NDSU lecturer's book details 1930s emigration of local college football pioneers to CFL excellence
NDSU lecturer goes into great detail on legends Fritz Hanson, Bob Fritz
FARGO — Careful navigation through Minard Hall on the North Dakota State campus is required to find Ryan Christiansen’s office. At least the English department lecturer has a west-facing window.
It’s not a big space, but it could double as a time machine. In his book “Border Boys: How Americans from Border Colleges Helped Western Canada to Win a Football Championship,” the attention to detail is so fine that it’s as if Christiansen traveled back in time and documented how players from this area of the United States ended up in the Canadian Football League.
For anybody with any sort of historical connection, or wants to read about NDSU, Concordia, Moorhead State and CFL football in the 1930s, it’s a gold mine. It started in 2018 when Christiansen was at a Winnipeg Blue Bombers game.
“At halftime, they inducted a new guy into their Ring of Honour, a guy named Fritz Hanson,” Christiansen said. “They said he came from North Dakota State University. I’m like, wow, never heard of that guy.”
So Christiansen started looking into it.
For the most part, Christiansen’s book traces the careers of Bison players Hanson, Herb Peschel and Bud Marquardt and their journey from playing for NDSU to reaching the CFL. Hanson, from Perham, Minn., was the speedy running back with several nicknames — most alluding to his blonde hair — and eventually was the cover shot for Christiansen’s book.
When Hanson wasn’t injured, he was zigzagging around opposing defenses.
In the midst of his research, Christiansen may have uncovered the first potential recruiting war between Concordia College and Moorhead State. After a fine 1932 season at Concordia, star halfback Bob Fritz — he of the old sporting goods store in Moorhead — decided to transfer to MSU. He did so by writing a letter in his hometown Minnesota newspaper, the International Falls Daily News, saying his move came down “to financial difficulties” that prevented him from enrolling at Concordia for the spring semester.
Fritz made a point to say MSU head coach Sliv Nemzek did not recruit him. He did say he could play the 1933 and 1934 seasons at MSU but had only one year at Concordia.
“After the Moorhead newspaper published the report,” Christiansen wrote, “Dick Hackenberg, (Moorhead) Daily News sportswriter, said (Concordia) Coach Frank Cleve scorned Fritz.”
Three days later, Fritz ended up enrolling at Concordia after all.
“Concordia’s dean assured the Daily News that, ‘What is being done for Fritz to allow him to continue his school at Concordia would be done for anyone regardless of their athletic ability,’” Christiansen wrote.
It was a different era of newspapers, sportswriters and coaches. Coachspeak evidently wasn’t yet invented. Before Concordia played Macalester, Cleve told Hackenberg, “We’ll whip ‘em. If they ever get going, it’s going to be too bad for somebody. Fritz has shown a complete rejuvenation in practice this week.”
Matters, meanwhile, were getting edgy across the river at NDSU. The homecoming committee, according to The Spectrum newspaper, scolded the student body for a lack of school spirit.
“One columnist in The Spectrum,” Christiansen wrote, “noted that students had celebrated homecoming as an ‘alcoholiday,’ despite prohibition prior to 1933.”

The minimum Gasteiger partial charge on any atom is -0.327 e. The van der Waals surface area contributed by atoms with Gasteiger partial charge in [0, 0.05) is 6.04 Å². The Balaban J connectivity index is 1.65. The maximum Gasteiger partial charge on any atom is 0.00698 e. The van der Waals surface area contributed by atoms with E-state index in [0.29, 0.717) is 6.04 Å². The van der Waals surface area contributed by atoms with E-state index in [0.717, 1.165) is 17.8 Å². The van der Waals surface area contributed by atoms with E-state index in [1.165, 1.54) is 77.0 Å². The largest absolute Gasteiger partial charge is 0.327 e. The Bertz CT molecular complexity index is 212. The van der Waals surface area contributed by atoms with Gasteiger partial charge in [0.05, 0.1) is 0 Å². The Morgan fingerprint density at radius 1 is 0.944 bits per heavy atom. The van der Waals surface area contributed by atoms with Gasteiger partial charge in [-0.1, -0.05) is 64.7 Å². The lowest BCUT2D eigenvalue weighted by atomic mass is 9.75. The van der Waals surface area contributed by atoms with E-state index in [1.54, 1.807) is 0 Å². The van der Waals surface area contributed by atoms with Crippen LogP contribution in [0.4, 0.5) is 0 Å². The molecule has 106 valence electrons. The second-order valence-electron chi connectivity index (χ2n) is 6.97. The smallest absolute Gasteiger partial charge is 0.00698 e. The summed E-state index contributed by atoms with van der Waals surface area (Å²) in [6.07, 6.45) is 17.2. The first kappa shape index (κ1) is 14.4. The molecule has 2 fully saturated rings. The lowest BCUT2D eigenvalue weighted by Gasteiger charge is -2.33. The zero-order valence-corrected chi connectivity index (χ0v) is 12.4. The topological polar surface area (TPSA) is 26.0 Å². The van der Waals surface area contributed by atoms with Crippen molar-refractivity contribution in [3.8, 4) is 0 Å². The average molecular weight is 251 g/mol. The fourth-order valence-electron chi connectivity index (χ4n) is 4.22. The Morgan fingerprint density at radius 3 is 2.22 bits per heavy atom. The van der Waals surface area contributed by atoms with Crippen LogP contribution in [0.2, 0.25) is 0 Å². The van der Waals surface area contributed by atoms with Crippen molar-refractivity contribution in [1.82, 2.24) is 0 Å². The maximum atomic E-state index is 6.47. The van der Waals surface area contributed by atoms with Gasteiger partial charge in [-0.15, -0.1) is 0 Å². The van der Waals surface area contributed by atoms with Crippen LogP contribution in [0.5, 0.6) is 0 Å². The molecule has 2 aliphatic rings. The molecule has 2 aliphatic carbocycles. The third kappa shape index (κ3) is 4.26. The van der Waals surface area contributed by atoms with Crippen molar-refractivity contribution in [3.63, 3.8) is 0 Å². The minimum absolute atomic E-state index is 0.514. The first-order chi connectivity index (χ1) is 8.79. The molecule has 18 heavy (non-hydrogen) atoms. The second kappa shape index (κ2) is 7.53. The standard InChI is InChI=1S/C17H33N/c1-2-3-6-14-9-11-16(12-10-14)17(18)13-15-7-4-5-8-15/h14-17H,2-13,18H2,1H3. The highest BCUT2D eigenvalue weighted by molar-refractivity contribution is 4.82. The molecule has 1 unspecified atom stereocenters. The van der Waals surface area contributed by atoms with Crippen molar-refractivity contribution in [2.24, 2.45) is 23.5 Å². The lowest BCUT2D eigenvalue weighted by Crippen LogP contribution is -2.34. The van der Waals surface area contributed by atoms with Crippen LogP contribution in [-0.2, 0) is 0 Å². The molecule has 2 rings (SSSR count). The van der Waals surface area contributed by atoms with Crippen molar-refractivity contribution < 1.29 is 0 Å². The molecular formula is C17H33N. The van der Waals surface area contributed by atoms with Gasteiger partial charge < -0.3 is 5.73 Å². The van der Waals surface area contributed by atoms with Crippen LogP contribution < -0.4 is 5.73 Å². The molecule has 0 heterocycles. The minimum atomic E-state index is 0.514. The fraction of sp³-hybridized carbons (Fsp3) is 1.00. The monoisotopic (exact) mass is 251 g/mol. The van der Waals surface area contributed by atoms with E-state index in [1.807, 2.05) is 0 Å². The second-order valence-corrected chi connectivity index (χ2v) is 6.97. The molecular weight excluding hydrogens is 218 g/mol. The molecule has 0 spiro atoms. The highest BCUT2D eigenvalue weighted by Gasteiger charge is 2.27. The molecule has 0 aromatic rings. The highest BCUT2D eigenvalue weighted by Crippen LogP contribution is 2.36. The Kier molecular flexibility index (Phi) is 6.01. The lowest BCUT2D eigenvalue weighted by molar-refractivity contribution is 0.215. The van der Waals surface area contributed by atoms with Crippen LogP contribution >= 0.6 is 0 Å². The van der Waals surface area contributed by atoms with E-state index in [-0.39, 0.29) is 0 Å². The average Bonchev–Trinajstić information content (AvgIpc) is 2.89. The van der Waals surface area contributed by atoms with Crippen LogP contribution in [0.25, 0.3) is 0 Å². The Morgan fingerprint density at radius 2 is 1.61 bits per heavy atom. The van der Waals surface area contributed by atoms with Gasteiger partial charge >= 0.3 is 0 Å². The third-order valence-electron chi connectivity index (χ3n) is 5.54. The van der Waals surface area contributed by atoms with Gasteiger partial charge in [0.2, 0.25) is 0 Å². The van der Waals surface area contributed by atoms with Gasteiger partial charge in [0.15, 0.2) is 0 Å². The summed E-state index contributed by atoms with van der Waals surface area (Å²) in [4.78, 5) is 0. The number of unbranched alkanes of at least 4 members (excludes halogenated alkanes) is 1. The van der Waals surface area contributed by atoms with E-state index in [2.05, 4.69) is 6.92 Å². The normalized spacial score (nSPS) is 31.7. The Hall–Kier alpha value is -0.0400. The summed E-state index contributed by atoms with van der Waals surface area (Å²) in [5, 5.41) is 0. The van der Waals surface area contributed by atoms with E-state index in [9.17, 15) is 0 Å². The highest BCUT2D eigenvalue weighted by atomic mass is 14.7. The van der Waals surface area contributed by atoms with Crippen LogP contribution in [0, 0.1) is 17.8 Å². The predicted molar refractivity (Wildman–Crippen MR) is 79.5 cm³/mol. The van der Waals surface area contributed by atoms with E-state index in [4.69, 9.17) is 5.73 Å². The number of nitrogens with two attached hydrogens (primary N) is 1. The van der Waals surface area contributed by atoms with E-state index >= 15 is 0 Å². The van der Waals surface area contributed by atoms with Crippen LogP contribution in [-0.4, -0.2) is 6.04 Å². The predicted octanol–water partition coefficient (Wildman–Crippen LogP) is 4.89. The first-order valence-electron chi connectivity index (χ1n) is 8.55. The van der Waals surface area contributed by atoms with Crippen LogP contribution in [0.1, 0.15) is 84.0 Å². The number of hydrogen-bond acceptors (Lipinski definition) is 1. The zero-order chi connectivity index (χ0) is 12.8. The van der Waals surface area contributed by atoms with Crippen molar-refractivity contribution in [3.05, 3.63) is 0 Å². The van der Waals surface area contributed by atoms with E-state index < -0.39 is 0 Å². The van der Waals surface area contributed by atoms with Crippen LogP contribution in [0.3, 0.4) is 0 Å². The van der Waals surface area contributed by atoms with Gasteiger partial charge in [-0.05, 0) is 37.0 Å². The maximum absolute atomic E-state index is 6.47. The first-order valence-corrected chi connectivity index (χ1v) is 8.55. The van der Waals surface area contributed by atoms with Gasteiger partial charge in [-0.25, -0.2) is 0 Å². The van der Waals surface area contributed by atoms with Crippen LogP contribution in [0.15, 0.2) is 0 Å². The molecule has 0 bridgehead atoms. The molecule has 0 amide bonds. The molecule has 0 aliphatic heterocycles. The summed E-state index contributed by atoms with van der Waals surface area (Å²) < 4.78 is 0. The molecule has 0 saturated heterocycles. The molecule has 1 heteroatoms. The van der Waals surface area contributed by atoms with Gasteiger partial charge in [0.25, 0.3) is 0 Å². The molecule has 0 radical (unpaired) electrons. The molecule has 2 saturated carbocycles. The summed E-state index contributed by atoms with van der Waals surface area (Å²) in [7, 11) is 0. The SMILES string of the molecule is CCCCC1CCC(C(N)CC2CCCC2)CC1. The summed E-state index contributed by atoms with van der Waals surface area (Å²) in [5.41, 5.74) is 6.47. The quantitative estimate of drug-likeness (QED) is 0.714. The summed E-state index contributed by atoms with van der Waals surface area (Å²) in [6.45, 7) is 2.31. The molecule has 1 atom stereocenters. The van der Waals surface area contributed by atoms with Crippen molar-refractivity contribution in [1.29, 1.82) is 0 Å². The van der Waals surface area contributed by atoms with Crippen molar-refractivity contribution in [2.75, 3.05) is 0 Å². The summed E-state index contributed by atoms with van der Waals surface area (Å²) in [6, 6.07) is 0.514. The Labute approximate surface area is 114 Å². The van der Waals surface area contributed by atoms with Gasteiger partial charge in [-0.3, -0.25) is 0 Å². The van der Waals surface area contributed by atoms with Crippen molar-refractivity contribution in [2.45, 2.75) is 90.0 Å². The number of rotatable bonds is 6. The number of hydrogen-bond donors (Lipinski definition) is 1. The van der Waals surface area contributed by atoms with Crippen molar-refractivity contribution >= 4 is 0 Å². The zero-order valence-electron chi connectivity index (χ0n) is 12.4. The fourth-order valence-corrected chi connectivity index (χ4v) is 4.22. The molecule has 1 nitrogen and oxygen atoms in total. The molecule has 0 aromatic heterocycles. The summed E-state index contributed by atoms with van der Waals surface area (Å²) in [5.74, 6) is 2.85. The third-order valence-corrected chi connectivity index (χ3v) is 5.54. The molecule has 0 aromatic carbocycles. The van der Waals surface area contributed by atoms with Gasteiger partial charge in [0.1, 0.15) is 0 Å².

Apparently, anything was print worthy. The Minneapolis Tribune, in an article before the Bison and Gophers football game, made note of Hanson as a “sensational touchdown runner from Perham, Minn., who weighs only 145 pounds … but the midget tow-head is often inserted in critical junctures of the game.”
The Gophers had fullback Stan Kostka — who later would open his own sporting goods store in Fargo. Kostka was a beast in Minnesota’s 347 rushing yards and 56-12 win.
Anyway, in need of improving their team, Winnipeg went south to find players and the club was very familiar with Fritz and Hanson. A Winnipeg official drove to Fargo to find Hanson, and according to Christiansen, “found Hanson at a bar in Dilworth, Minnesota, where Hanson was sitting on top of a piano and sharing a beer with some of his buddies, all football players from North Dakota State.”
Later, Winnipeg recruited Marquardt and Peschel to play. The gold rush to find American players had begun. Rule changes in the Canadian game became more familiar to incoming American players, like adopting the forward pass 25 years after the United States did.
“When I started looking into it, I saw a bigger story there because with Canadian football at the time, there was a whole lot of controversy whether Americans were welcome to play up there in the ‘30s,” Christiansen said.
The Americans helped Winnipeg defeat rival Calgary in the semifinals to advance to the 1935 Grey Cup in Toronto. To prepare, Winnipeg spent time in Detroit to train, which included watching a Kostka-led Brooklyn Dodgers team play the Detroit Lions. Fritz, a player and coach, made his teammates take note.
“Bob Fritz was the Patrick Mahomes of his time,” Christiansen said. “He was ambidextrous. He could throw passes with either hand and kick with either leg.”
The team learned some new plays and it worked: it beat Hamilton 18-12 to win the Grey Cup. Hanson scored on a 75-yard run. Two of the scoring plays were copied from the Dodgers-Lions game.
“Not only that, it was the first time a team from western Canada had ever beaten an eastern CFL team in any game,” Christiansen said.
Very historical in a history-like book, which is available on Amazon.com.
“Bob Fritz and Fritz Hanson,” said Christiansen, a 1988 Moorhead High graduate. “How can I grow up in this community and not know about Bob Fritz and Fritz Hanson.”